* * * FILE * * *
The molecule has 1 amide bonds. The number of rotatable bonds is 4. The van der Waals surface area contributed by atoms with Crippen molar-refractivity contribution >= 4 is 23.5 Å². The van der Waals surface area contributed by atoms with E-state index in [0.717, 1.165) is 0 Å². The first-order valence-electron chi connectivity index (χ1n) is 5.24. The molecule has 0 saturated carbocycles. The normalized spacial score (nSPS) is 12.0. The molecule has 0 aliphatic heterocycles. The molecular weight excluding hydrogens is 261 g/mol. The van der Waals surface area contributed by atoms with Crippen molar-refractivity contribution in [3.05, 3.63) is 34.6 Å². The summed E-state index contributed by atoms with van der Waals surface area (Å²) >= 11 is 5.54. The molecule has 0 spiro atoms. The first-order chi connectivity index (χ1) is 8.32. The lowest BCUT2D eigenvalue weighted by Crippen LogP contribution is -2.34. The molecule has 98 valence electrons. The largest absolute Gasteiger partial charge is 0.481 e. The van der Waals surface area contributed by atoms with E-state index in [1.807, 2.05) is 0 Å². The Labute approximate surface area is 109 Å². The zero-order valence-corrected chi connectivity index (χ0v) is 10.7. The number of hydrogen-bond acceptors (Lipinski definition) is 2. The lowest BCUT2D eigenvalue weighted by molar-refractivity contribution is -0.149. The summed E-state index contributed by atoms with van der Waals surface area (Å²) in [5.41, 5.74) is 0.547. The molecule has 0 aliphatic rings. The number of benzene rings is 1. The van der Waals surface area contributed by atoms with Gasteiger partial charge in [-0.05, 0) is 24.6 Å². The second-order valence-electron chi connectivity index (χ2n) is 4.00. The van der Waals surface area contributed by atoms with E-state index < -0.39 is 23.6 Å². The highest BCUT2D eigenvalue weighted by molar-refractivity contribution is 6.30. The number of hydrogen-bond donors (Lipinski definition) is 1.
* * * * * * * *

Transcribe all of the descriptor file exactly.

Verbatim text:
The molecule has 1 amide bonds. The number of rotatable bonds is 4. The van der Waals surface area contributed by atoms with Crippen molar-refractivity contribution >= 4 is 23.5 Å². The van der Waals surface area contributed by atoms with E-state index in [0.717, 1.165) is 0 Å². The first-order valence-electron chi connectivity index (χ1n) is 5.24. The molecule has 0 saturated carbocycles. The normalized spacial score (nSPS) is 12.0. The molecule has 0 aliphatic heterocycles. The molecular weight excluding hydrogens is 261 g/mol. The van der Waals surface area contributed by atoms with Crippen molar-refractivity contribution in [3.05, 3.63) is 34.6 Å². The summed E-state index contributed by atoms with van der Waals surface area (Å²) >= 11 is 5.54. The molecule has 0 spiro atoms. The first-order chi connectivity index (χ1) is 8.32. The lowest BCUT2D eigenvalue weighted by Crippen LogP contribution is -2.34. The molecule has 98 valence electrons. The largest absolute Gasteiger partial charge is 0.481 e. The van der Waals surface area contributed by atoms with E-state index in [1.807, 2.05) is 0 Å². The Labute approximate surface area is 109 Å². The zero-order valence-corrected chi connectivity index (χ0v) is 10.7. The number of hydrogen-bond acceptors (Lipinski definition) is 2. The lowest BCUT2D eigenvalue weighted by molar-refractivity contribution is -0.149. The summed E-state index contributed by atoms with van der Waals surface area (Å²) in [5.41, 5.74) is 0.547. The molecule has 0 aliphatic rings. The number of benzene rings is 1. The van der Waals surface area contributed by atoms with Gasteiger partial charge in [-0.05, 0) is 24.6 Å². The second-order valence-electron chi connectivity index (χ2n) is 4.00. The van der Waals surface area contributed by atoms with E-state index < -0.39 is 23.6 Å². The highest BCUT2D eigenvalue weighted by molar-refractivity contribution is 6.30. The number of hydrogen-bond donors (Lipinski definition) is 1.